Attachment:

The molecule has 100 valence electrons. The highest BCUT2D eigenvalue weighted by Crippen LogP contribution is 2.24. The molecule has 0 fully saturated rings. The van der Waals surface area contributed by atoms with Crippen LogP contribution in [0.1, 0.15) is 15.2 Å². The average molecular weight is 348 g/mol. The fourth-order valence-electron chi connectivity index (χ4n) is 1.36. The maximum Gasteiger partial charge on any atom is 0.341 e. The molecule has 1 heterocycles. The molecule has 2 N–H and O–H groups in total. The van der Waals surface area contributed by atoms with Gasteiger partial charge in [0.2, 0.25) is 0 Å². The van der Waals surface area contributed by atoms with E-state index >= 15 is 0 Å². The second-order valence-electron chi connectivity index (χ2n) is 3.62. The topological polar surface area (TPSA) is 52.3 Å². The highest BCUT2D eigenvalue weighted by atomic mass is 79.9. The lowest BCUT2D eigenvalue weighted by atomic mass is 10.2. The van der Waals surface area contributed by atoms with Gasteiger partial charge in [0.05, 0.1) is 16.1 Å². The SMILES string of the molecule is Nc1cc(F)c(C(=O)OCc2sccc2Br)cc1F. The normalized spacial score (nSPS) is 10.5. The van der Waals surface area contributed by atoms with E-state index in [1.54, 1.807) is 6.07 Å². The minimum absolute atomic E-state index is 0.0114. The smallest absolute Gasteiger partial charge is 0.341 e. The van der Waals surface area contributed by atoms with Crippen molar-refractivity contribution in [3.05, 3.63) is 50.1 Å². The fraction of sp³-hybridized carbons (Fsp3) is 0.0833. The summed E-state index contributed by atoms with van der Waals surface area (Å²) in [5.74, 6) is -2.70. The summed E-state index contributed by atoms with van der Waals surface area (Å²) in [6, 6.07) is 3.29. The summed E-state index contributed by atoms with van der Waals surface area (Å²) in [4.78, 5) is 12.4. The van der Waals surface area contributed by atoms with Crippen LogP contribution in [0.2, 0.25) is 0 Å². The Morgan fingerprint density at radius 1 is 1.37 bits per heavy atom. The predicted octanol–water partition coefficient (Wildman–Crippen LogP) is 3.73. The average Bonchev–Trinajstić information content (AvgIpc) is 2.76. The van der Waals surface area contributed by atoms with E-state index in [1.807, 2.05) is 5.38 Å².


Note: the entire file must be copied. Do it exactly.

The molecule has 100 valence electrons. The highest BCUT2D eigenvalue weighted by Crippen LogP contribution is 2.24. The molecule has 0 fully saturated rings. The van der Waals surface area contributed by atoms with Crippen LogP contribution in [0.1, 0.15) is 15.2 Å². The average molecular weight is 348 g/mol. The fourth-order valence-electron chi connectivity index (χ4n) is 1.36. The maximum Gasteiger partial charge on any atom is 0.341 e. The molecule has 1 heterocycles. The molecule has 2 N–H and O–H groups in total. The van der Waals surface area contributed by atoms with Gasteiger partial charge in [0.2, 0.25) is 0 Å². The van der Waals surface area contributed by atoms with E-state index >= 15 is 0 Å². The second-order valence-electron chi connectivity index (χ2n) is 3.62. The topological polar surface area (TPSA) is 52.3 Å². The highest BCUT2D eigenvalue weighted by atomic mass is 79.9. The lowest BCUT2D eigenvalue weighted by atomic mass is 10.2. The van der Waals surface area contributed by atoms with Gasteiger partial charge in [0.05, 0.1) is 16.1 Å². The SMILES string of the molecule is Nc1cc(F)c(C(=O)OCc2sccc2Br)cc1F. The normalized spacial score (nSPS) is 10.5. The van der Waals surface area contributed by atoms with E-state index in [1.54, 1.807) is 6.07 Å². The minimum absolute atomic E-state index is 0.0114. The smallest absolute Gasteiger partial charge is 0.341 e. The van der Waals surface area contributed by atoms with Crippen molar-refractivity contribution in [3.05, 3.63) is 50.1 Å². The fraction of sp³-hybridized carbons (Fsp3) is 0.0833. The summed E-state index contributed by atoms with van der Waals surface area (Å²) in [5.74, 6) is -2.70. The summed E-state index contributed by atoms with van der Waals surface area (Å²) in [6, 6.07) is 3.29. The summed E-state index contributed by atoms with van der Waals surface area (Å²) in [4.78, 5) is 12.4. The van der Waals surface area contributed by atoms with Crippen LogP contribution in [0.2, 0.25) is 0 Å². The Morgan fingerprint density at radius 1 is 1.37 bits per heavy atom. The predicted octanol–water partition coefficient (Wildman–Crippen LogP) is 3.73. The average Bonchev–Trinajstić information content (AvgIpc) is 2.76. The van der Waals surface area contributed by atoms with E-state index in [1.807, 2.05) is 5.38 Å².